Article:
Chicago Chefs Cook for Tigray Draws Attention to Ethiopian War

The life of Demera owner Tigist Reda changed on November 4, 2020 – the day war broke out in her homeland of Tigray in Ethiopia. Over the next two years, the people of the region were plunged into a humanitarian crisis, which left them without food, medical services, banking services and communication networks such as telephones and the Internet. Today, a steady stream of refugees from Tigray flows into neighboring Sudan to find safety away from fighting and bloodshed.

“We feared the war, but we never thought it would reach this level,” says Reda. “It is a war against the people of Tigray. There has been a lot of crop burning and looting of schools, universities and churches.

Reda is raising funds to support Ethiopia by hosting its biggest event yet: Chicago Chefs Cook for Tigray on Wednesday, September 21. The National Museum of Puerto Rican Arts and Culture will host the benefit, backed by the same Green City Market affiliate team behind the Chicago Chefs Cook for Ukraine event held in March.

A rockstar lineup of Chicago’s top chefs will hand out small plates at tasting stations, including Beverly Kim and Johnny Clark (Parachute), Joe Flamm (Rose Mary), Erick Williams (Virtue) and Paul Kahan and Greg Wade (The Publicain) . The benefit also offers Tigrayan cultural experiences ranging from music to performances to dance.

“Tigist asked if we could help him organize the event. So our group of chefs got together and everyone said, ‘Yeah, let’s go,'” said Tony Priolo, chef of Piccolo Songo and co-organizer of the Ukrainian performance.

Tigist Reda (left) visited Africa in early 2022.
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Although she’s lived in Chicago for more than 25 years, Reda still has family in Tigray — loved ones like her mother and siblings she hasn’t heard from in more than a year. escalation of fighting. Communication is so limited that she learned that her little brother had given birth to his niece via WhatsApp messages sent by an association working in the region.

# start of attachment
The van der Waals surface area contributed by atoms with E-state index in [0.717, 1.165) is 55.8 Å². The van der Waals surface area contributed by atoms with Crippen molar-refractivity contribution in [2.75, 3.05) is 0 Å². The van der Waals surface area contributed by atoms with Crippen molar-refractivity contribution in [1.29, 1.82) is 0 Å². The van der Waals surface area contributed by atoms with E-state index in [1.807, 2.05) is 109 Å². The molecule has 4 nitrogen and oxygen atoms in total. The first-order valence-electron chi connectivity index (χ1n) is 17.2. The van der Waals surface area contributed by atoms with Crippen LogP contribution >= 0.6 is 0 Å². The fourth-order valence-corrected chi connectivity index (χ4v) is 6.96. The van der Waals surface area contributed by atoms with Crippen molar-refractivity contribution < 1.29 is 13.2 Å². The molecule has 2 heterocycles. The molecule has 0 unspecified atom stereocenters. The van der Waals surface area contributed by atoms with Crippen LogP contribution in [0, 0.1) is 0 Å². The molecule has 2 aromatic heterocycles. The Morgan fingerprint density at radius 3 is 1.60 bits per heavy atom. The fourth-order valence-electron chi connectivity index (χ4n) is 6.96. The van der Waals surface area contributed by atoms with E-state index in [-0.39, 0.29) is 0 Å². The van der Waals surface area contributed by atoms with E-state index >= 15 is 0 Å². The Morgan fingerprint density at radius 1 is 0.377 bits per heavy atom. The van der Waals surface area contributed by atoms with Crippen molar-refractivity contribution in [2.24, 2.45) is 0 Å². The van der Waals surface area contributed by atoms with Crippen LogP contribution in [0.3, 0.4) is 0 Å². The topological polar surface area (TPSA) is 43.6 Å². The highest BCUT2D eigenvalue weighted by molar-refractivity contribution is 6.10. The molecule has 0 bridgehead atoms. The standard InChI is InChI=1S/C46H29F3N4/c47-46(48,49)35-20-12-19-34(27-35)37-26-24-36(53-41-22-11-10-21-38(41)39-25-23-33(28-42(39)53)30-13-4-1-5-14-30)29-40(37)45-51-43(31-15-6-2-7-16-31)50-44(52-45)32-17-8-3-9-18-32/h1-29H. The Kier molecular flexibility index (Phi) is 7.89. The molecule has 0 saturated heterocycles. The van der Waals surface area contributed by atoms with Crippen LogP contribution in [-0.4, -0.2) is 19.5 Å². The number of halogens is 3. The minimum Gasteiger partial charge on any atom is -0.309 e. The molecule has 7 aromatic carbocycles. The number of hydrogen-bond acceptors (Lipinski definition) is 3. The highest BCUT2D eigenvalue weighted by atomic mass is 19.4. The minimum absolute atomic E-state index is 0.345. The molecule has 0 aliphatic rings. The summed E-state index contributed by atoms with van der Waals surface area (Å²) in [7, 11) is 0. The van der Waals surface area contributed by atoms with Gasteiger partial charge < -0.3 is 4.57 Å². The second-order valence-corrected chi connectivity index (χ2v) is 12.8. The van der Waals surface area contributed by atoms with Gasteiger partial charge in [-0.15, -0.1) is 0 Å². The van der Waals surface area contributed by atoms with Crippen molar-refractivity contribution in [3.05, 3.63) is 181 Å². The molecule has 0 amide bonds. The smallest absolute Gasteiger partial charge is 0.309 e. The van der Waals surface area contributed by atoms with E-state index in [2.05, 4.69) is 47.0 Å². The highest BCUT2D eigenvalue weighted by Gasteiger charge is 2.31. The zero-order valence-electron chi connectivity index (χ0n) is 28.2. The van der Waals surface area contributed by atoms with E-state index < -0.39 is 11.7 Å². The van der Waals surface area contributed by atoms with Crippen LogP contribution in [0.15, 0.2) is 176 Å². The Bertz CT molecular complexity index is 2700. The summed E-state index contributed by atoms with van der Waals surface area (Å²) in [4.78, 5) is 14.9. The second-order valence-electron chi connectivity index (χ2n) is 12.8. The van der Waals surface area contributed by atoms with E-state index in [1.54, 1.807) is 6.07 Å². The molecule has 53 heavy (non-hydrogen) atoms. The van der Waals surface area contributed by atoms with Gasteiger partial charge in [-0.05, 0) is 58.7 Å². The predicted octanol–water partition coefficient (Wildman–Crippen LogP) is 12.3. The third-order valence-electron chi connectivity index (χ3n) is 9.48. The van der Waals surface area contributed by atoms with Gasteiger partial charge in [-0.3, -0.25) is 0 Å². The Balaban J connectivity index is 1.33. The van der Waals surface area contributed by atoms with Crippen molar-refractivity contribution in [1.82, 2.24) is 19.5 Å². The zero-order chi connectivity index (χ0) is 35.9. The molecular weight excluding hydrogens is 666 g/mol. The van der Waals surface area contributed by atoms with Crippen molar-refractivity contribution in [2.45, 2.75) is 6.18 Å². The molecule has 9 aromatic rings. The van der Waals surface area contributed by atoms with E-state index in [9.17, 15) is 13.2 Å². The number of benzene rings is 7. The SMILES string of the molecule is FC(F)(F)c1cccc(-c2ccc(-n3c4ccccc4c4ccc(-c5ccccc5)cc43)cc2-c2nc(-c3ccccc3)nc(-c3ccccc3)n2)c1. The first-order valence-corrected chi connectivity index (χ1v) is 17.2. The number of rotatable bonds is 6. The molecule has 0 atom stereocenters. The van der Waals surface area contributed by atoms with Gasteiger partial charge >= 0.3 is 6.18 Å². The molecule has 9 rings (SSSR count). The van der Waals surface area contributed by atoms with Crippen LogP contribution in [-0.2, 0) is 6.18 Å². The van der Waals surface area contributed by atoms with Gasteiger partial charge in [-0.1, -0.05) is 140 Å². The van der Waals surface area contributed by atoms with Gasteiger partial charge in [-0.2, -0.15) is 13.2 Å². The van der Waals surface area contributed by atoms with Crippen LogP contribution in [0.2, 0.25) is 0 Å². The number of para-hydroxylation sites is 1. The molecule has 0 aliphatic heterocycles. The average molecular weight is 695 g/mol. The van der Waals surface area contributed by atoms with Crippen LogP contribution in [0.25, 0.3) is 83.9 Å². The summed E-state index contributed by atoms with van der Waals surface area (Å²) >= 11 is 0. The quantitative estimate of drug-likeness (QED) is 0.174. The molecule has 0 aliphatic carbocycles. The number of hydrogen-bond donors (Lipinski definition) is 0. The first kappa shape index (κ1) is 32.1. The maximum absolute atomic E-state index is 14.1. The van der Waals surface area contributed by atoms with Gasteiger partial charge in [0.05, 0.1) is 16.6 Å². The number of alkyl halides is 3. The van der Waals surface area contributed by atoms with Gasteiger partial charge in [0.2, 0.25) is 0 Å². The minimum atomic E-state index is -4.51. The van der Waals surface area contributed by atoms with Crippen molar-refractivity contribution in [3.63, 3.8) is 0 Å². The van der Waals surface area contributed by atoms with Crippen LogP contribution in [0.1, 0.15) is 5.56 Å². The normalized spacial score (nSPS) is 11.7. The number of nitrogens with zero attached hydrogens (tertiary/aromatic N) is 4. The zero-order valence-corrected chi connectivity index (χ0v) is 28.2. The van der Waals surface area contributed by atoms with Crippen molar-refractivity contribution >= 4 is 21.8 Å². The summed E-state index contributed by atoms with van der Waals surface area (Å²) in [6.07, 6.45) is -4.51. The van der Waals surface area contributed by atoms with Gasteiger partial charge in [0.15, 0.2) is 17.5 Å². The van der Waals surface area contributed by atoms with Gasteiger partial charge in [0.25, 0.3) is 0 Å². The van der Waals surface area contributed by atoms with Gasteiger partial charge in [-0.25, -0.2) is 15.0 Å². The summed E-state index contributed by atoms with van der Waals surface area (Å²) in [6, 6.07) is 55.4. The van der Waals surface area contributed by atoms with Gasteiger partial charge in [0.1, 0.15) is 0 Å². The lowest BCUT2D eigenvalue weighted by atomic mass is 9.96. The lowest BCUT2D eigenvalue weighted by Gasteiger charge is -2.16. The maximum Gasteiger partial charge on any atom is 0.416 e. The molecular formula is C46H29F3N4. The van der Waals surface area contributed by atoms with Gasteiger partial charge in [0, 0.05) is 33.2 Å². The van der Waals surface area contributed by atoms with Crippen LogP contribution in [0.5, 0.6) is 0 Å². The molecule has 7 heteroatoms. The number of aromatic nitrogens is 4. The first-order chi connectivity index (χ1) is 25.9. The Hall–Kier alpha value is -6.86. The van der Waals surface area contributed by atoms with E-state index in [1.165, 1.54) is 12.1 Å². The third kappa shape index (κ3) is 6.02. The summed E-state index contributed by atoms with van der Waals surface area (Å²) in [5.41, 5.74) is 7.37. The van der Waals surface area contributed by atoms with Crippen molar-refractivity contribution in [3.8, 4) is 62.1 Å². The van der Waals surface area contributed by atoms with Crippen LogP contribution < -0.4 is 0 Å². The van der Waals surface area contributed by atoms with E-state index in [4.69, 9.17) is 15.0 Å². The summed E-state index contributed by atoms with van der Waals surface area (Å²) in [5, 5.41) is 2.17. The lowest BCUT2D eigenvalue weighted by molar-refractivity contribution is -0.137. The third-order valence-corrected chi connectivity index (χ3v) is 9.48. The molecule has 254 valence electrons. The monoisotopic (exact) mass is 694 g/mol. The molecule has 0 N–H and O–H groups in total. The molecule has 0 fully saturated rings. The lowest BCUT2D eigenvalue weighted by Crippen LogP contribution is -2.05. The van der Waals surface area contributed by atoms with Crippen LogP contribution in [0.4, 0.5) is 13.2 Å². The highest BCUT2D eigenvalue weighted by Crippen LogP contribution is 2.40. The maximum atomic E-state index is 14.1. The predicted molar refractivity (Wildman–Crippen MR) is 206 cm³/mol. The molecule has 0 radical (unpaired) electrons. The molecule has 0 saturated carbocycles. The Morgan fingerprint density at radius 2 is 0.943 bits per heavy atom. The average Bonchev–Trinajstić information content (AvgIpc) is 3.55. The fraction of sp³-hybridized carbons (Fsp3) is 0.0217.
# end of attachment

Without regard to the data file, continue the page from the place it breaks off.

“It’s hard. You just wake up worried,” she says. “For me, cooking has been a coping mechanism. Now I can put my energy somewhere.

Demera is an Ethiopian restaurant in Uptown. While the place is generally known for serving dishes from Reda’s homeland – wots, alichas, sambusas and hearty family-style Messob – it has recently taken on a new mission. Since war broke out, Reda has used her skills to raise money for humanitarian efforts – hosting a series of pop-up restaurants and fundraising dinners.

Sarah Stegner, chef of the Prairie Grass Cafe in Northbrook and co-organizer of the Ukrainian fundraiser, says the industry response to Reda’s call to action was immediate: “It was so good. It felt like the community really came together,” Stegner says. “Many of them know Tigist, but not all of them. But they rallied.

While fundraisers and conflicts are similar in some ways, there are also big differences. One of the most important is the money – or, more precisely, the little money that is collected. Although they only had a few weeks to organize and fundraise for Ukraine, the Chiefs were able to raise $600,000. The Tigray advantage, on the other hand, just collected just over $16,000, despite having a lot more time. More than 70 chefs participated in the Ukrainian event. So far, 30 have signed up to support Tigray.